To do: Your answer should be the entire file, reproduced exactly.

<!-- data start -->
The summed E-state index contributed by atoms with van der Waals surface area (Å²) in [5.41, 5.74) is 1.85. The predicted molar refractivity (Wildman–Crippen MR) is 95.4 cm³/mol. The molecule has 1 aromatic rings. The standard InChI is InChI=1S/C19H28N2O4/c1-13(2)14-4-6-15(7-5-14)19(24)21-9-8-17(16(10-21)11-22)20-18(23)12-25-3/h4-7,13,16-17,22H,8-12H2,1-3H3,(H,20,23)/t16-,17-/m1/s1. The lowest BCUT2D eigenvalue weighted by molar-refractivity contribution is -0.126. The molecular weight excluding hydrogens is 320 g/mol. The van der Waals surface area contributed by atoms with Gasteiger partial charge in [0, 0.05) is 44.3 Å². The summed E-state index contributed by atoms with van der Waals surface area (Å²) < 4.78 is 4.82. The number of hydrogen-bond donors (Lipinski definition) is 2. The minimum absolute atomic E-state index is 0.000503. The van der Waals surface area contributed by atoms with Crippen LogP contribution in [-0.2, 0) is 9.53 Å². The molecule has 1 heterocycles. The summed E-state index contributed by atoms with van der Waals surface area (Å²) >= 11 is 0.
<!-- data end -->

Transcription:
The summed E-state index contributed by atoms with van der Waals surface area (Å²) in [5.41, 5.74) is 1.85. The predicted molar refractivity (Wildman–Crippen MR) is 95.4 cm³/mol. The molecule has 1 aromatic rings. The standard InChI is InChI=1S/C19H28N2O4/c1-13(2)14-4-6-15(7-5-14)19(24)21-9-8-17(16(10-21)11-22)20-18(23)12-25-3/h4-7,13,16-17,22H,8-12H2,1-3H3,(H,20,23)/t16-,17-/m1/s1. The lowest BCUT2D eigenvalue weighted by molar-refractivity contribution is -0.126. The molecular weight excluding hydrogens is 320 g/mol. The van der Waals surface area contributed by atoms with Gasteiger partial charge in [0, 0.05) is 44.3 Å². The summed E-state index contributed by atoms with van der Waals surface area (Å²) < 4.78 is 4.82. The number of hydrogen-bond donors (Lipinski definition) is 2. The minimum absolute atomic E-state index is 0.000503. The van der Waals surface area contributed by atoms with Crippen LogP contribution in [-0.2, 0) is 9.53 Å². The molecule has 1 heterocycles. The summed E-state index contributed by atoms with van der Waals surface area (Å²) >= 11 is 0.